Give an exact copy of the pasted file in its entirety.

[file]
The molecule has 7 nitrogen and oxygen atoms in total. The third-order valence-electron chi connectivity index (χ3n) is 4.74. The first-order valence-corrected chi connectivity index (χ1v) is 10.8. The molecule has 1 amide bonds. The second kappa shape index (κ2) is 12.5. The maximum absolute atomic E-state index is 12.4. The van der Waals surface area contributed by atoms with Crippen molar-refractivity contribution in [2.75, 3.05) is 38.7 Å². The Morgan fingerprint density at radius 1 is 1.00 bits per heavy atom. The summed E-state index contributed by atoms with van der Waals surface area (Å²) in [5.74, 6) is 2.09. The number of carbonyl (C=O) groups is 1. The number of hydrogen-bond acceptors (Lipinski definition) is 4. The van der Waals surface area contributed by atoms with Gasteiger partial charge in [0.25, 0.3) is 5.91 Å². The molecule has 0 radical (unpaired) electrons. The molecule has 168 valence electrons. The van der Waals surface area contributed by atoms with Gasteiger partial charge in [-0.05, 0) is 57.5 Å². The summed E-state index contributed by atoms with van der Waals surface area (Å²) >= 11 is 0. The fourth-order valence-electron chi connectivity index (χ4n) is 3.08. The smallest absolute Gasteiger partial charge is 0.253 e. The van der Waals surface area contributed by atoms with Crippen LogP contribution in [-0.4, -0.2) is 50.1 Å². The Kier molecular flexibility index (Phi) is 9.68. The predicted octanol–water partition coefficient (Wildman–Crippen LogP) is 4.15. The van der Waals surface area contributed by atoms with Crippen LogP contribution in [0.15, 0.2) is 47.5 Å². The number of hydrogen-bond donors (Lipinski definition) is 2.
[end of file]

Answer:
The molecule has 7 nitrogen and oxygen atoms in total. The third-order valence-electron chi connectivity index (χ3n) is 4.74. The first-order valence-corrected chi connectivity index (χ1v) is 10.8. The molecule has 1 amide bonds. The second kappa shape index (κ2) is 12.5. The maximum absolute atomic E-state index is 12.4. The van der Waals surface area contributed by atoms with Crippen molar-refractivity contribution in [2.75, 3.05) is 38.7 Å². The Morgan fingerprint density at radius 1 is 1.00 bits per heavy atom. The summed E-state index contributed by atoms with van der Waals surface area (Å²) in [5.74, 6) is 2.09. The number of carbonyl (C=O) groups is 1. The number of hydrogen-bond acceptors (Lipinski definition) is 4. The van der Waals surface area contributed by atoms with Gasteiger partial charge in [0.25, 0.3) is 5.91 Å². The molecule has 0 radical (unpaired) electrons. The molecule has 168 valence electrons. The van der Waals surface area contributed by atoms with Gasteiger partial charge in [-0.05, 0) is 57.5 Å². The summed E-state index contributed by atoms with van der Waals surface area (Å²) >= 11 is 0. The fourth-order valence-electron chi connectivity index (χ4n) is 3.08. The smallest absolute Gasteiger partial charge is 0.253 e. The van der Waals surface area contributed by atoms with Crippen LogP contribution in [-0.4, -0.2) is 50.1 Å². The Kier molecular flexibility index (Phi) is 9.68. The predicted octanol–water partition coefficient (Wildman–Crippen LogP) is 4.15. The van der Waals surface area contributed by atoms with Crippen LogP contribution in [0.15, 0.2) is 47.5 Å². The number of hydrogen-bond donors (Lipinski definition) is 2.